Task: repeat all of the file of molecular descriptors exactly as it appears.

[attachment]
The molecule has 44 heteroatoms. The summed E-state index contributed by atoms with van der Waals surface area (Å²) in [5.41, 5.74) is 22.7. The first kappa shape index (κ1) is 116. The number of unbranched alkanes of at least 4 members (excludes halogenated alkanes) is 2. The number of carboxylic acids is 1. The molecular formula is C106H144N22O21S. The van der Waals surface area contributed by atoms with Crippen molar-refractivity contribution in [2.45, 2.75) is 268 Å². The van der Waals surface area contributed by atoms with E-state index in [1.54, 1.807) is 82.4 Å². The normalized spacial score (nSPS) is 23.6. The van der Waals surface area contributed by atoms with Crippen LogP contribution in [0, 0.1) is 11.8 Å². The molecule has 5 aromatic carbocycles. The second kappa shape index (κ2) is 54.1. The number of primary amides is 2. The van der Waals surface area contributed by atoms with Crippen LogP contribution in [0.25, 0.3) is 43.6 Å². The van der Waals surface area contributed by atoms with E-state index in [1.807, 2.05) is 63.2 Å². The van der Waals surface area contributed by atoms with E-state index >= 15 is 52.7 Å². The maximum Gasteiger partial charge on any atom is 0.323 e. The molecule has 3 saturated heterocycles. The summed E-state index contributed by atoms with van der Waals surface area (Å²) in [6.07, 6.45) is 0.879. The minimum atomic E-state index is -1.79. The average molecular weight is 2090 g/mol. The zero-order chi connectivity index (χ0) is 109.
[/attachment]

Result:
The molecule has 44 heteroatoms. The summed E-state index contributed by atoms with van der Waals surface area (Å²) in [5.41, 5.74) is 22.7. The first kappa shape index (κ1) is 116. The number of unbranched alkanes of at least 4 members (excludes halogenated alkanes) is 2. The number of carboxylic acids is 1. The molecular formula is C106H144N22O21S. The van der Waals surface area contributed by atoms with Crippen molar-refractivity contribution in [2.45, 2.75) is 268 Å². The van der Waals surface area contributed by atoms with E-state index in [1.54, 1.807) is 82.4 Å². The normalized spacial score (nSPS) is 23.6. The van der Waals surface area contributed by atoms with Crippen LogP contribution in [0, 0.1) is 11.8 Å². The molecule has 5 aromatic carbocycles. The second kappa shape index (κ2) is 54.1. The number of primary amides is 2. The van der Waals surface area contributed by atoms with Crippen LogP contribution in [0.25, 0.3) is 43.6 Å². The van der Waals surface area contributed by atoms with E-state index in [1.807, 2.05) is 63.2 Å². The van der Waals surface area contributed by atoms with E-state index >= 15 is 52.7 Å². The maximum Gasteiger partial charge on any atom is 0.323 e. The molecule has 3 saturated heterocycles. The summed E-state index contributed by atoms with van der Waals surface area (Å²) in [6.07, 6.45) is 0.879. The minimum atomic E-state index is -1.79. The average molecular weight is 2090 g/mol. The zero-order chi connectivity index (χ0) is 109.